The Fast Breeder Reactor, a power station that produces more material than it uses, is still very much experimental technology (the UK actually cancelled its research programme in 1994). There is a process that extracts uranium from seawater which is rich in the element, but the energy needed to do so (the process requires electricity) coupled with the high costs involved currently makes it the economic and technological equivalent of trying to turn lead into gold. Future technological advances may come to our aid (and there are many, many people keeping their fingers crossed) but we're still very much at the blind faith stage. Building new nuclear power stations starts to look a bit like buying a record player just as the record companies phase out vinyl.
Then there is the environmental impact of nuclear power. What to do with the highly toxic waste and power stations that have outlived their use - the cost and safety implications - are familiar arguments. Nuclear power has less of an impact on the environment producing none of the greenhouse gases that oil and gas power stations do. But there are other environmental factors. Energy is required to convert the raw uranium into a useable form. Toxic and radioactive by-products of the mining of uranium in Australia have caused serious environmental damage. (The land where the ore was hidden was also home to aboriginal tribes who obviously had to be evicted but that's a small price to pay for powering a generation's PlayStations.)
The power stations themselves, it is hoped, will be built by the private sector. As has been seen before, when it comes to the provision of vital public services, the private sector has the Government by the balls (the Government having willingly and gently lowered its genitals into the private sector's hands in the first place). That's how the water companies can piss away millions of litres every day while paying themselves lakes of cash. What is the government going to do, sack them? It's why the Government had to bail out British Energy, the country's largest electricity generator, to the tune of hundreds of millions of pounds a few years back. What else was it going to do, let the company go bust leaving millions of people in the dark?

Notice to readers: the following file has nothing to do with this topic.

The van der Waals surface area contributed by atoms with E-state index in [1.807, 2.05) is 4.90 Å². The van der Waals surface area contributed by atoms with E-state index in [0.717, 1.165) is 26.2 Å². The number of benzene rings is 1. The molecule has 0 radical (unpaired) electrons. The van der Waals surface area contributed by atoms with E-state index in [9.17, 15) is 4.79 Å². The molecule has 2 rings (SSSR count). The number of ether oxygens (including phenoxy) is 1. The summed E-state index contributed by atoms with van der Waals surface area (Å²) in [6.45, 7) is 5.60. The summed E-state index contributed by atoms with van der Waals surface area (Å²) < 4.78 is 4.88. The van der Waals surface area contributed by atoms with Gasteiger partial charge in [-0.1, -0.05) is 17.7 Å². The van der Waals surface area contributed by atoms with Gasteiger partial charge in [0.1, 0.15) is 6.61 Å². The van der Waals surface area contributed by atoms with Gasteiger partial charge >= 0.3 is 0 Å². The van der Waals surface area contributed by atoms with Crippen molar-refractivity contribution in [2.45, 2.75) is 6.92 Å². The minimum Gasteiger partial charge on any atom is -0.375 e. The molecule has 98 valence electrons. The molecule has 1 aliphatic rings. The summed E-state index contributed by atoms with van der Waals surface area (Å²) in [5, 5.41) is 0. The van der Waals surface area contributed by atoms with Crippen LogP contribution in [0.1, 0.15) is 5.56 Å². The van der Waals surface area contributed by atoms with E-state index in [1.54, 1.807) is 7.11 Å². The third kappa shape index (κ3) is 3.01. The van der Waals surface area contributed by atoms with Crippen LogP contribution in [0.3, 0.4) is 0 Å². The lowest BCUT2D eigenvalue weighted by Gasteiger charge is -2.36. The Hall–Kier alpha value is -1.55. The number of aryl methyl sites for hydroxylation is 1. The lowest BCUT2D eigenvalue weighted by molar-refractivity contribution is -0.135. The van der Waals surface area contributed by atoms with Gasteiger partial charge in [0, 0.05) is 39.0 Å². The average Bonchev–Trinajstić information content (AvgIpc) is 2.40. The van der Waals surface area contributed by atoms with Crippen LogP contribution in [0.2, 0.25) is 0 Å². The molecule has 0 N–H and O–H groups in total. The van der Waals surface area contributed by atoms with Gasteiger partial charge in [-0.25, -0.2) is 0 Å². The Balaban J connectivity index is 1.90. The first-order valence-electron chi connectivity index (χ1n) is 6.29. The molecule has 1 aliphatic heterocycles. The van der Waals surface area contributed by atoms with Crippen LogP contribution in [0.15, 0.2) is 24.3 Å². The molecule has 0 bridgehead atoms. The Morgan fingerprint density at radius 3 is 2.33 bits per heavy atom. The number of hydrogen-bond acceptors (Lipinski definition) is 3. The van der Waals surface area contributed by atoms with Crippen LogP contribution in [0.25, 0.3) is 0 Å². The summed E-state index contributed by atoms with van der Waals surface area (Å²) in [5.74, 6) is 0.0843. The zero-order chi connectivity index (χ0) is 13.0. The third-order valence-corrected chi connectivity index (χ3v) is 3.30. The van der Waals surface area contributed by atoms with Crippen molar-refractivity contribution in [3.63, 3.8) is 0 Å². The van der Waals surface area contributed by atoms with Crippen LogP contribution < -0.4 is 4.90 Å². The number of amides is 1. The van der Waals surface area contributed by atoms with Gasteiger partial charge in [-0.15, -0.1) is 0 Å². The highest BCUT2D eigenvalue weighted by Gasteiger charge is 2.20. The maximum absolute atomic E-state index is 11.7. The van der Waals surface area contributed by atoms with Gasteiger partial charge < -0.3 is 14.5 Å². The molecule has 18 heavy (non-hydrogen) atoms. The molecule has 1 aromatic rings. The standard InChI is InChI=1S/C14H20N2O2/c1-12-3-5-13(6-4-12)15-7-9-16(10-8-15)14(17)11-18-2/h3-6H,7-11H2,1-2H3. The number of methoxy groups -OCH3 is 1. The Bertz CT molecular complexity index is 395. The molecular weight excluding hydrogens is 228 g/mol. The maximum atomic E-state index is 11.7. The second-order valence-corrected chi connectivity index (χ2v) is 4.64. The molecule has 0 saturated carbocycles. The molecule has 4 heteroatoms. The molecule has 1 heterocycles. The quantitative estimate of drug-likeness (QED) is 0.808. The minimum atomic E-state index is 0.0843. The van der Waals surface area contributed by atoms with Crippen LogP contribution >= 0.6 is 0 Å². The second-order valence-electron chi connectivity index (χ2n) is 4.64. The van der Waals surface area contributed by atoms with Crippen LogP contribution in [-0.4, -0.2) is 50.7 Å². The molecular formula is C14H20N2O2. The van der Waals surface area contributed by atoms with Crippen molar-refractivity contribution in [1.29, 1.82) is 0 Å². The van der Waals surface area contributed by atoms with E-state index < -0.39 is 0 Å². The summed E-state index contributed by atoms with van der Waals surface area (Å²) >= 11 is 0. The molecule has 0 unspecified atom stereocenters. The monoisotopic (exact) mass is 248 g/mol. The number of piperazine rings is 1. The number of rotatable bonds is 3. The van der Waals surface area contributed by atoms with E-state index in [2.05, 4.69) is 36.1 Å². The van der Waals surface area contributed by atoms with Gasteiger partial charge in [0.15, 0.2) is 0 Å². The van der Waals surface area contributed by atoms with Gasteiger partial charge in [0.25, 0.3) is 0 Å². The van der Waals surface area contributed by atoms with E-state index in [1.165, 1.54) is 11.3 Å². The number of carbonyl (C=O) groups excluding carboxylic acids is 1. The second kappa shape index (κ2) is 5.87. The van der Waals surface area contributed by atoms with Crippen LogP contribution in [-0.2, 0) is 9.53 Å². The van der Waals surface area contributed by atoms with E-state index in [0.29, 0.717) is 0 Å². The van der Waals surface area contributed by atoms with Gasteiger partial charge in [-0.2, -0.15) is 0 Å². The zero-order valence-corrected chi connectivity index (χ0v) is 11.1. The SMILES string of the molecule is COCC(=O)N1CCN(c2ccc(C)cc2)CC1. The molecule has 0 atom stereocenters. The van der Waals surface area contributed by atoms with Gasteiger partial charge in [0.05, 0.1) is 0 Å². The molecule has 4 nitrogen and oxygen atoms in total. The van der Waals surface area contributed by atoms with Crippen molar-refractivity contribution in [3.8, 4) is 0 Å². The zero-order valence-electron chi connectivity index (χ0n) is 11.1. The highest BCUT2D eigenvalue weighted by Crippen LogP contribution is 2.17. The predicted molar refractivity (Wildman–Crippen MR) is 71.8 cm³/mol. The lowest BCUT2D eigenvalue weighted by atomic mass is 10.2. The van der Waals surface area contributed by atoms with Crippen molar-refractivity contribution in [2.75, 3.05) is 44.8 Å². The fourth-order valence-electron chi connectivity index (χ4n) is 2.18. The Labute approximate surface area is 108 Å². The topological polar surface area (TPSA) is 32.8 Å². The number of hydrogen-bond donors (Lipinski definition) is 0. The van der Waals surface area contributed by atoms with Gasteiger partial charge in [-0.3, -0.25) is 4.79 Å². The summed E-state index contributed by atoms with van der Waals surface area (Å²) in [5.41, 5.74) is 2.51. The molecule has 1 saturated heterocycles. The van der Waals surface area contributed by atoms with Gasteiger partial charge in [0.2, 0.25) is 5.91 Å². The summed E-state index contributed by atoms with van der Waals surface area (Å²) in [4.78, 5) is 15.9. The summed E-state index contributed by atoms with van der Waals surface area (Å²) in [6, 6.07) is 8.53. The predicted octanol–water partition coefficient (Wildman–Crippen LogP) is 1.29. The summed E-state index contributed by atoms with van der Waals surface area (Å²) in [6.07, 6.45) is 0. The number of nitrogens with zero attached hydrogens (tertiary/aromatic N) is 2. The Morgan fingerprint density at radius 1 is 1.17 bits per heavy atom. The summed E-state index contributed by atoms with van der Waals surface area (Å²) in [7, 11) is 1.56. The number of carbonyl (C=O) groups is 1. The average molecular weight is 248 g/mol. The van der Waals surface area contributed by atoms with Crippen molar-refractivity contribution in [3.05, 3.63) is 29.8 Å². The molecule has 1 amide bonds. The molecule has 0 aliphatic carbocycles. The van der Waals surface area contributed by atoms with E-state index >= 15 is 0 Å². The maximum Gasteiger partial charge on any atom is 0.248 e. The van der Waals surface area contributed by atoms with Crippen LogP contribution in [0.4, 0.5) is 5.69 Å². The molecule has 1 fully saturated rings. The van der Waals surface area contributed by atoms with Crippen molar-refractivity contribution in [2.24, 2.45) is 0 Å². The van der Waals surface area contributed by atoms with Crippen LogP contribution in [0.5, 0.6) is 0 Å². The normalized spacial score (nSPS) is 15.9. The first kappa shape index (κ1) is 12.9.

And so, you'd be forgiven for thinking, it'll be the same when it comes to building nuclear power stations. Do we really expect that the Government will sit back and let its long-term energy plans come to grief if the companies building them cock it up, get into difficulties or, as in the instance of the Skye Bridge being built when the private contractors refused to build the road leading to it, simply decide to take the piss?
There are alternatives to nuclear of course and it was heartening to see the Government express an aspiration to expand the use of renewable sources of energy such as wind and wave. Wind power, in particular, has its detractors. To hear some talk of them, you'd think wind turbines had been designed by a paedophile and the electricity they produce used to light the mansions we give to asylum seekers. There are those who think they are noisy and unsightly. If that's your only argument then stick them somewhere you can't see or hear them. There's an offshore windfarm near Fleetwood in Lancashire which is barely visible to the naked eye nor audible to the unclad ear.
We know we're not alone here at TFT in feeling that the turbines' looks and noise are all part of their charm. The turbines in the countryside just outside Shipley in Yorkshire rear out of the hills, whoooooshing like a benign alien invasion, as you round the bend in the road. The windfarm on the shoreline of industrialised Workington in the Cumbria looks like the same aliens have waded ashore from the depths (and they certainly detract aesthetically from the miserable cigarette filter factory on one side and the cereal packet manufacturer on the other).
Which brings us back to the sea. Tony Blair, as he sets his jaw towards the far horizon and prepares to set sail for pastures and disasters new, clearly hopes his legacy will be a nuclear one. Let's hope, unlike his other dreams for us, this plan doesn't turn out to be the usual litany of incompetence, corruption, deceit and dark comedy. Hopefully, if the lights do go out, we won't all be glowing in the dark.